Gaia Sky offers the possibility to run
Python scripts in the same
JVM using Jython.
You can find some example scripts in the scripts folder of the project.
Add your own scripts to the folder
$HOME/.gaiasky/scripts so that Gaia Sky can run them.
An interface is provided in order to encapsulate some complex-behaviour functions and to make scripting easier. This scripting interface is described in the following section.
The scripting API¶
The scripting API is a set of methods which can be called to interact with Gaia Sky. The available methods differ depending on the version of Gaia Sky.
The only up-to-date API documentation for each version is in the interface header files themselves. Below is a list of links to the different APIs.
Using the scripting API¶
In order to import the scripting interface package in your script, you
just need to import the default implementation
EventScriptingInterface from the package
# Import scripting interface from gaia.cu9.ari.gaiaorbit.script import EventScriptingInterface
Then, we need to get the scripting interface instance before start using it.
gs = EventScriptingInterface.instance()
Now, we can start executing functions.
# Disable input gs.disableInput() gs.cameraStop() gs.minimizeInterfaceWindow() # Welcome gs.setHeadlineMessage("Welcome to the Gaia Sky") gs.setSubheadMessage("Explore Gaia, the Solar System and the whole Galaxy!") [...]
Synchronizing with the main loop¶
Sometimes, when updating animations or creating camera paths, it is necessary to
sync the execution of scripts with the thread which runs the main loop (main thread).
However, the scripting engine runs scripts in separate threads asynchronously,
making it a non-obvious task to achieve this synchronization.
In order to fix this, a new mechanism has been added in Gaia Sky
2.0.3. Now, runnables
can be parked so that they run at the end of the update-render processing of each loop
cycle. A runnable is a class which extends
java.lang.Runnable, and implements
a very simple
public void run() method.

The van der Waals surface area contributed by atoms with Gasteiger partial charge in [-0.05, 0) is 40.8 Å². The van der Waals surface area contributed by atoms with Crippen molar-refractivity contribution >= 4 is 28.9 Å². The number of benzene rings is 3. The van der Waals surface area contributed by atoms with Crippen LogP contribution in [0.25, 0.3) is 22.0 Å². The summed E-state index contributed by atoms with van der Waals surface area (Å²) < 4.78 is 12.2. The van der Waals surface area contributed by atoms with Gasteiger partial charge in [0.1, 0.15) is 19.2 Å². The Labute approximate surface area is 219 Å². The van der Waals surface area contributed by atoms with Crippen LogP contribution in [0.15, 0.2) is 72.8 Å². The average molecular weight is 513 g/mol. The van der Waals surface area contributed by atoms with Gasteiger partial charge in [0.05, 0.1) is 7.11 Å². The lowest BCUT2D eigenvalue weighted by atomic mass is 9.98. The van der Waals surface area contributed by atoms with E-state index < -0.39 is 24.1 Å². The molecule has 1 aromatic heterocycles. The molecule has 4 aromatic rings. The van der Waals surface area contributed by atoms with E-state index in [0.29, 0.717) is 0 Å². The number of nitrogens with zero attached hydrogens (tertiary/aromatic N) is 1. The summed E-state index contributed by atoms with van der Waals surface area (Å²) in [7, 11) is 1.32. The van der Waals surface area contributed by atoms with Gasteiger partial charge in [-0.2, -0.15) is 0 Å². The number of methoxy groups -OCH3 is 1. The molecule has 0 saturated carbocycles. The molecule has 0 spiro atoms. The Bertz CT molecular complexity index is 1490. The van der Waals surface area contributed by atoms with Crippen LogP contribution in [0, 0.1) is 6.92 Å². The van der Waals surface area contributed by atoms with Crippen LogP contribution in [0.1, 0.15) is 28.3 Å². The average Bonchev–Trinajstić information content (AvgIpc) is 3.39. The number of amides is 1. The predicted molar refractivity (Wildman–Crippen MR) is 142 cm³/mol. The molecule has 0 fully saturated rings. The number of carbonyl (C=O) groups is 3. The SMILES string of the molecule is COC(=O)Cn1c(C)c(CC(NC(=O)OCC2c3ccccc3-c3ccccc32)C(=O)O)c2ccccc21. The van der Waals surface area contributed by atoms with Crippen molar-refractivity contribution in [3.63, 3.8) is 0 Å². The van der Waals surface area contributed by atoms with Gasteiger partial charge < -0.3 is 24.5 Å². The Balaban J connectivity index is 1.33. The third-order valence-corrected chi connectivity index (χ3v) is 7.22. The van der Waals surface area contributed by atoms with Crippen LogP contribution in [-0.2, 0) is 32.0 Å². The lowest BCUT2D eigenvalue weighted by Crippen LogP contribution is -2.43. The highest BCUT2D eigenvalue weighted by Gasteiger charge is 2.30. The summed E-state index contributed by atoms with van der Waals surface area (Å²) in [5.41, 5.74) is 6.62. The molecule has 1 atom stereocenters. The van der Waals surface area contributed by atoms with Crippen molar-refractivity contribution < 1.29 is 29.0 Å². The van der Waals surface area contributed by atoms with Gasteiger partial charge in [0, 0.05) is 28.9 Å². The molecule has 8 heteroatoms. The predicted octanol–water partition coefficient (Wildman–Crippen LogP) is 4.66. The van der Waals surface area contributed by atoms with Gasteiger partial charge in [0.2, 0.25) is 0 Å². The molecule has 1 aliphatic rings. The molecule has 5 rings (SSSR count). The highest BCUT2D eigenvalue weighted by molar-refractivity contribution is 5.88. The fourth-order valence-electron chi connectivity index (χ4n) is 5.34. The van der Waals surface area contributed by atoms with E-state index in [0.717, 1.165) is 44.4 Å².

Runnables can be posted, meaning that they are run only once at the end fo the current cycle, or parked, meaning that they run until they stop or they are unparked. Parked runnables must provide a name identifier in order to be later accessed and unparked.
Let’s see an example:
from gaia.cu9.ari.gaiaorbit.script import EventScriptingInterface from java.lang import Runnable class PrintRunnable(Runnable): def run(self): print("I RUN!") class FrameCounterRunnable(Runnable): def __init__(self): self.n = 0 def run(self): self.n = self.n + 1 if self.n % 30 == 0: print "Number of frames: %d" % self.n gs = EventScriptingInterface.instance() # We post a simple runnable which prints "I RUN!" once gs.postRunnable(PrintRunnable()) # We park a runnable which counts the frames and prints the current number # of frames every 30 of them gs.parkRunnable("frame_counter", FrameCounterRunnable()) gs.sleep(30.0) # We unpark the frame counter gs.unparkRunnable("frame_counter") print "Exiting script"
In this example, we create two runnables. The first, which only prints ‘I RUN!” on
the console, is posted using
postRunnable(Runnable), so it only runs once. The
second, which counts frames, is parked with
parkRunnable(String, Runnable), so it
runs until we unpark it with
unparkRunnable(String). The parked runnable is run
every cycle, so it is able to count the frames and print its progress every
A more useful example can be found here. In this script, a polyline is created between the Earth and the Moon. Then, a parked runnable is used to update the line points with the new postions of the bodies. Finally, time is started so that the bodies start moving and the line positions are updated correctly and in synch with the main thread.